Mental Illness and Bullying and Understanding the Connection
According to the American Psychological Association, bullying is a form of aggressive behavior in which someone intentionally and repeatedly causes another individual injury or discomfort. Bullying is not just seen in classrooms and on the playground but it is also seen in the home, in the workplace and online. 70.4% of school staff have seen bullying, 62% witnessed bullying two or more times in the last month and 41% witness bullying once a week or more. Mental illness and bullying have a strong correlation and can affect self-esteem and lead to negative effects on an individual’s mindset. The relationship between mental illness and bullying had been proven over and over again and although treatment for mental illness remains the same, there are many ways to prevent and stop bullying before an individual is at risk of a mental health disorder.
Lasting mental health impacts from bullying
Even though bullying commonly happens in childhood, the impact can last well into adulthood. Duke University recently conducted research that shows the rates for agoraphobia and panic disorders greatly increases with bullying. Mental health issues such as depression, anxiety, and low esteem haunt many adults who were once bullied in childhood. Additionally, a new study out of King’s College London in the United Kingdom suggests that that bullying may cause physical changes in the brain and increase the chance of mental illness. The results showed that severe bullying was linked to changes in brain volume and levels of anxiety at age 19. Bullying may decrease the volume of parts of the brain called the caudate and putamen. The caudate plays a crucial role in how the brain learns, specifically how it process memories. This part of the brain uses information from past experiences to influence future actions and decisions. The putamen regulates movements and affects learning.
Long-term risks associated with bullying
With immediate and proper mental health treatment and support systems in place, the prevention of long term consequences associated with bullying can be minimized. Without intervention, however, kids are at risk for the following:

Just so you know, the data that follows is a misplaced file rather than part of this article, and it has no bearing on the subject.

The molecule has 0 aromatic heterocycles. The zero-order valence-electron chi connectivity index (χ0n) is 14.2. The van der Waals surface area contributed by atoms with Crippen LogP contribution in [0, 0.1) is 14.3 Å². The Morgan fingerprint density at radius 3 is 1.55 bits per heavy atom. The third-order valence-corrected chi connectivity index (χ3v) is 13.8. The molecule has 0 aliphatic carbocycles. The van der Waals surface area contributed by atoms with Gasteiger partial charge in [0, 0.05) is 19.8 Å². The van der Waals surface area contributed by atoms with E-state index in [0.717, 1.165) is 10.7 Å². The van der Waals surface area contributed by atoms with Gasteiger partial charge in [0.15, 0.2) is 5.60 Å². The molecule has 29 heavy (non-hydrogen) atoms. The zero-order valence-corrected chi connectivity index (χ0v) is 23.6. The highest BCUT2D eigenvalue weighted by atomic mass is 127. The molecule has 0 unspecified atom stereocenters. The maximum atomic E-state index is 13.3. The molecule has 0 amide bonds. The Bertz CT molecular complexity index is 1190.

Increased risk of suicidal thoughts, suicide plans, and suicide attempts
Post-traumatic stress disorder
Poor general health
Self-destructive behavior, including self-harm
Difficulty establishing trusting, reciprocal friendships and relationships
Treatment and prevention
Bullying is a form of abuse that can have lasting impacts and as a result, individuals who have been bullied are usually treated similar to clients who have been through some sort of traumatic event as bullying can be viewed as a form of trauma. The three treatment goals for treating either a child or adult who has been bullied are: 1) Devise a plan to stop the abuse 2) Help the individual rebuild his/her self-esteem 3) Teach new constructive thought patterns to help the individual succeed in both the present and the future. Psychotherapy using cognitive behavioral therapy and different forms of trauma therapy can help the individual identify the most troubling memories from the abuse and learn new ways to move on from the trauma. Oftentimes individuals who are bullied are not aware of their self-defeating thoughts and destructive behaviors. Cognitive-behavioral therapy helps individuals realize their maladaptive coping mechanisms and works on replacing them with more positive ones. This type of therapy will tackle destructive thinking patterns, confront distortions, break down the wall of self-doubt and help the victim regain confidence and control of his/her life. If an individual has been diagnosed with depression, PTSD, anxiety or any other mental health disorder then specific treatment including medication and psychotherapy can be used to treat that specific disorder.
Kristen Fuller, M.D., is a clinical content writer and enjoys writing about evidence-based topics in the cutting-edge world of mental health and addiction medicine. She is a family medicine physician and author, who also teaches and contributes to medicine board education. Her passion lies within educating the public on preventable diseases including mental health disorders and the stigma associated with them. She is also an outdoor activist and spends most of her free time empowering other women to get outside into the backcountry.
Mental Illness Awareness Week
Mental Illness Awareness Week runs from October 6-12th. To promote awareness of mental illnesses, we have a special message from George Livengood LMFT, Assistant National Directory of Operation for Discovery Mood and Anxiety Programs.